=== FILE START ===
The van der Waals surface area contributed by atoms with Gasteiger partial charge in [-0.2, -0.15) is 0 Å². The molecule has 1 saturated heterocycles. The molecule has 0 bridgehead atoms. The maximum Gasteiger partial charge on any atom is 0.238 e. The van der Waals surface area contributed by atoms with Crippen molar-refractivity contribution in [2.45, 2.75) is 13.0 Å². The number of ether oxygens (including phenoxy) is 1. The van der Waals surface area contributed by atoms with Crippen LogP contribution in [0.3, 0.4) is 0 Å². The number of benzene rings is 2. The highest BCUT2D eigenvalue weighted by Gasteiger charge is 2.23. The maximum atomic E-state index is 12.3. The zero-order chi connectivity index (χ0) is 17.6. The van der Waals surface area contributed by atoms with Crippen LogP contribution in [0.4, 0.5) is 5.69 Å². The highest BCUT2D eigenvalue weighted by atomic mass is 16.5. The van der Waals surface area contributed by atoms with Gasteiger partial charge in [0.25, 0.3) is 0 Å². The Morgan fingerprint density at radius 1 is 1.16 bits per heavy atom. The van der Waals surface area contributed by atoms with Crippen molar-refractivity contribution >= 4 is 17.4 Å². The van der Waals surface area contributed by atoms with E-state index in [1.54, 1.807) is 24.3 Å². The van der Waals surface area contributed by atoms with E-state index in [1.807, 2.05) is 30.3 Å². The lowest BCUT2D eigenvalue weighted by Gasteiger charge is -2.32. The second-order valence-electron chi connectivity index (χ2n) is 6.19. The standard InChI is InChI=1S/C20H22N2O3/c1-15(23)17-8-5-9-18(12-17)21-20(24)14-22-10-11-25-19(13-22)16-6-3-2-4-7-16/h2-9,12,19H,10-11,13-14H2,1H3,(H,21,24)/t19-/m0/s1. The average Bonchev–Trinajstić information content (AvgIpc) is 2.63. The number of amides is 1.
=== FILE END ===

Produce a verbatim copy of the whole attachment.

The van der Waals surface area contributed by atoms with Gasteiger partial charge in [-0.2, -0.15) is 0 Å². The molecule has 1 saturated heterocycles. The molecule has 0 bridgehead atoms. The maximum Gasteiger partial charge on any atom is 0.238 e. The van der Waals surface area contributed by atoms with Crippen molar-refractivity contribution in [2.45, 2.75) is 13.0 Å². The number of ether oxygens (including phenoxy) is 1. The van der Waals surface area contributed by atoms with Crippen LogP contribution in [0.3, 0.4) is 0 Å². The number of benzene rings is 2. The highest BCUT2D eigenvalue weighted by Gasteiger charge is 2.23. The maximum atomic E-state index is 12.3. The zero-order chi connectivity index (χ0) is 17.6. The van der Waals surface area contributed by atoms with Crippen LogP contribution in [0.4, 0.5) is 5.69 Å². The highest BCUT2D eigenvalue weighted by atomic mass is 16.5. The van der Waals surface area contributed by atoms with Gasteiger partial charge in [0.25, 0.3) is 0 Å². The Morgan fingerprint density at radius 1 is 1.16 bits per heavy atom. The van der Waals surface area contributed by atoms with Crippen molar-refractivity contribution >= 4 is 17.4 Å². The van der Waals surface area contributed by atoms with E-state index in [1.54, 1.807) is 24.3 Å². The van der Waals surface area contributed by atoms with E-state index in [1.807, 2.05) is 30.3 Å². The lowest BCUT2D eigenvalue weighted by Gasteiger charge is -2.32. The second-order valence-electron chi connectivity index (χ2n) is 6.19. The standard InChI is InChI=1S/C20H22N2O3/c1-15(23)17-8-5-9-18(12-17)21-20(24)14-22-10-11-25-19(13-22)16-6-3-2-4-7-16/h2-9,12,19H,10-11,13-14H2,1H3,(H,21,24)/t19-/m0/s1. The average Bonchev–Trinajstić information content (AvgIpc) is 2.63. The number of amides is 1.